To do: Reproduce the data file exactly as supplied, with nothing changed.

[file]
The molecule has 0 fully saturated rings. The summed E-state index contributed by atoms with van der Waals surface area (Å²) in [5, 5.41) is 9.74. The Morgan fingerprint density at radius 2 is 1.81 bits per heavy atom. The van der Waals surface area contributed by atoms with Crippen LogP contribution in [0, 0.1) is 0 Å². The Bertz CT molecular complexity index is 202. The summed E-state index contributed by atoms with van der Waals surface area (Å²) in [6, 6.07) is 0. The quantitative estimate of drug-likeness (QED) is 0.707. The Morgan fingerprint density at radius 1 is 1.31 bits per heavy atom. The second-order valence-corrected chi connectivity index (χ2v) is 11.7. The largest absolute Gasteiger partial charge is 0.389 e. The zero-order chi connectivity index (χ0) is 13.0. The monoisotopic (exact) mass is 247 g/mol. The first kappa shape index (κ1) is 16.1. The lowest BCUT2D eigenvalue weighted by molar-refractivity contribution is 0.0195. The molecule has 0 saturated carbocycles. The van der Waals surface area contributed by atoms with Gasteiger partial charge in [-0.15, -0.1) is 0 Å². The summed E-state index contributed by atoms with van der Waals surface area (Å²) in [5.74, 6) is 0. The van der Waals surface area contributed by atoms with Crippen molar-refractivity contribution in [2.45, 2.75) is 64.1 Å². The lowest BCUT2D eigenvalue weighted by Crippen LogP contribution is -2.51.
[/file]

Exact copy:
The molecule has 0 fully saturated rings. The summed E-state index contributed by atoms with van der Waals surface area (Å²) in [5, 5.41) is 9.74. The Morgan fingerprint density at radius 2 is 1.81 bits per heavy atom. The van der Waals surface area contributed by atoms with Crippen LogP contribution in [0, 0.1) is 0 Å². The Bertz CT molecular complexity index is 202. The summed E-state index contributed by atoms with van der Waals surface area (Å²) in [6, 6.07) is 0. The quantitative estimate of drug-likeness (QED) is 0.707. The Morgan fingerprint density at radius 1 is 1.31 bits per heavy atom. The second-order valence-corrected chi connectivity index (χ2v) is 11.7. The largest absolute Gasteiger partial charge is 0.389 e. The zero-order chi connectivity index (χ0) is 13.0. The monoisotopic (exact) mass is 247 g/mol. The first kappa shape index (κ1) is 16.1. The lowest BCUT2D eigenvalue weighted by molar-refractivity contribution is 0.0195. The molecule has 0 saturated carbocycles. The van der Waals surface area contributed by atoms with Gasteiger partial charge in [-0.15, -0.1) is 0 Å². The summed E-state index contributed by atoms with van der Waals surface area (Å²) in [5.74, 6) is 0. The van der Waals surface area contributed by atoms with Crippen molar-refractivity contribution in [2.45, 2.75) is 64.1 Å². The lowest BCUT2D eigenvalue weighted by Crippen LogP contribution is -2.51.